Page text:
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All Physical Activity Improves Brain Function – But This Is The Best Way To Prevent Dementia, Cognitive Decline Later In Life

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In addition, the study also evaluated the impact of cardiovascular and mental health, as well as carrying the APOE-ε4 gene, which are all known to increase the risk of cognitive decline.

A long-term study published online in the Journal of Neurology Neurosurgery & Psychiatry indicates that any regular leisure-time physical activity at any age is associated with improved brain function in old age, but maintaining an exercise routine throughout adulthood appears to be optimal for preserving mental acuity and memory.

Adjusting for factors including childhood intelligence, family wealth, and parental education did reduce the observed relationships, but they were still statistically significant.

Several studies have shown a link between physical activity and a lower risk of dementia, cognitive decline, and loss of mental sharpness in old age. Yet, it is unknown whether the timing, frequency, or maintenance of leisure-time physical exercise over the life span may be important for developing cognitive abilities in later years.

The researchers were especially curious as to whether the benefits of physical exercise would be maximized in a single “sensitive” phase over the life cycle or would be spread out across multiple periods.

To try and answer this question, researchers analyzed the strength of associations between a variety of cognitive tests administered at age 69 and reported leisure time physical activity at ages 36, 43, 53, 60-64, and 69 in 1417 people (53% women) who participated in the 1946 British birth cohort study.

There were three categories for physical activity levels: inactive, moderately active (1-4 times per month), and most active (5 or more times per month). The five evaluations were added together to get a final score that ranged from 0 (inactive at all ages) to 5 (active at all ages).

In each of the five time periods, 11% of participants were physically inactive, compared to 17% at the first, 20% at the second and third, 17% at the fourth, and 15% at all five.

The validated ACE-111, which measures verbal fluency, verbal memory, visuospatial function, attention and orientation, as well as processing speed (visual search speed) and verbal memory (word learning test), was used to evaluate cognitive functioning at age 69.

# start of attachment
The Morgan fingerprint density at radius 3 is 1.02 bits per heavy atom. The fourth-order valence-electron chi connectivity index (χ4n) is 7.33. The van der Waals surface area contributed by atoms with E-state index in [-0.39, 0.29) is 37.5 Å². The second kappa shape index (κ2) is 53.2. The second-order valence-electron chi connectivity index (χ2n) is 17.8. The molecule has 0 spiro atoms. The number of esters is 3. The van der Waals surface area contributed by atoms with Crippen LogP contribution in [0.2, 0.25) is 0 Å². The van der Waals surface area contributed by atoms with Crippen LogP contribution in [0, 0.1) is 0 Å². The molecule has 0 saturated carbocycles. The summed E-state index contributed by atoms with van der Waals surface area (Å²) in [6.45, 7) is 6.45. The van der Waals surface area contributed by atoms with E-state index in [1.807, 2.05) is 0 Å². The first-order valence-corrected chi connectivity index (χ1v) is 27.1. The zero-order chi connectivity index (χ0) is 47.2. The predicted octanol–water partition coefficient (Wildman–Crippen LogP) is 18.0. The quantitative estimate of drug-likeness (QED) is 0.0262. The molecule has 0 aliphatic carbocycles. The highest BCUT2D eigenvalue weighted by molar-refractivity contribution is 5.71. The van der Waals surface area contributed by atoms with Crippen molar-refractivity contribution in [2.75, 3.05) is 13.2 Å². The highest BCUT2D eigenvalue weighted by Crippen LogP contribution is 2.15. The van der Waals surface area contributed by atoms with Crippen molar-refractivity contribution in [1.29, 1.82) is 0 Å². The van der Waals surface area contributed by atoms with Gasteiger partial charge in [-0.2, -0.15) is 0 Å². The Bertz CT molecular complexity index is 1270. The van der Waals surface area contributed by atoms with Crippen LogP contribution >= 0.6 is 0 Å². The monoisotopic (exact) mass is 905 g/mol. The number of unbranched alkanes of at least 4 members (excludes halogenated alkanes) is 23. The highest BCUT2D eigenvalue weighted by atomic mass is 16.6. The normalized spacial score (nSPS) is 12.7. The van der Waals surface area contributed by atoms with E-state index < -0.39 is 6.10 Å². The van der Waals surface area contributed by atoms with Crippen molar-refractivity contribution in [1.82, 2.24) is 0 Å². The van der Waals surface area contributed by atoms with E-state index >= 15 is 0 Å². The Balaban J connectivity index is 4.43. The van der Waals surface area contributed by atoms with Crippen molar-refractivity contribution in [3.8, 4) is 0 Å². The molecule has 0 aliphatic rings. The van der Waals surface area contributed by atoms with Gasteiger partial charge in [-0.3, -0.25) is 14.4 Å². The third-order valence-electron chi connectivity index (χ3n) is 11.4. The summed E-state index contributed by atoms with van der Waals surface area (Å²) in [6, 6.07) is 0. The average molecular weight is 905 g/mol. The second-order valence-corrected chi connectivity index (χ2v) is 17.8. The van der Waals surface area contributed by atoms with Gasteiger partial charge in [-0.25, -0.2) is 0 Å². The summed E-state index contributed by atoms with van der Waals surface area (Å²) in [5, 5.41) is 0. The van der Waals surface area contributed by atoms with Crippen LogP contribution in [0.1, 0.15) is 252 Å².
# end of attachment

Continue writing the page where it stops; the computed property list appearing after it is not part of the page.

In addition, factors that are linked to an increased risk of cognitive decline, such as cardiovascular and mental health as well as the carriage of the APOE-ε4 gene, were investigated to see whether or not these factors impacted any of the observed relationships.

After analyzing the data, they found that a correlation existed between greater levels of cognitive ability, verbal memory, and processing speed in those who had been physically active over all five time periods.

Researchers concluded that “being physically active at any time in adulthood, even if participating as little as once per month, is linked with higher cognition,” and that the impact sizes were consistent across all adult ages and for those who were moderately and most active.

But the strongest link was found between long-term physical activity and brain function in old age, and among people who were the most active at all ages.

Childhood cognition, socioeconomic status, and level of schooling helped to explain the beneficial correlation between cumulative physical exercise and adult cognitive function.

But the effect was still there when these things were taken into account, and the links couldn’t be explained by differences in cardiovascular or mental health in later life.

“Together, these results suggest that the initiation and maintenance of physical activity across adulthood may be more important than the timing….or the frequency of physical activity at a specific period,” they write.

Since this is an observational study, it can’t prove a cause, and the researchers admit that their findings have some weak points.

Only White people participated in the research, and those who were socially disadvantaged attrition rates were disproportionately high. There was also no information on exercise frequency, duration, or adherence.

But they still came to this conclusion: the findings “support guidelines to recommend participation in any physical activity across adulthood and provide evidence that encouraging inactive adults to be more active at any time, and encouraging already active adults to maintain activity, could confer benefits on later life cognition.”

Source: 10.1136/jnnp-2022-329955

Image Credit: Getty

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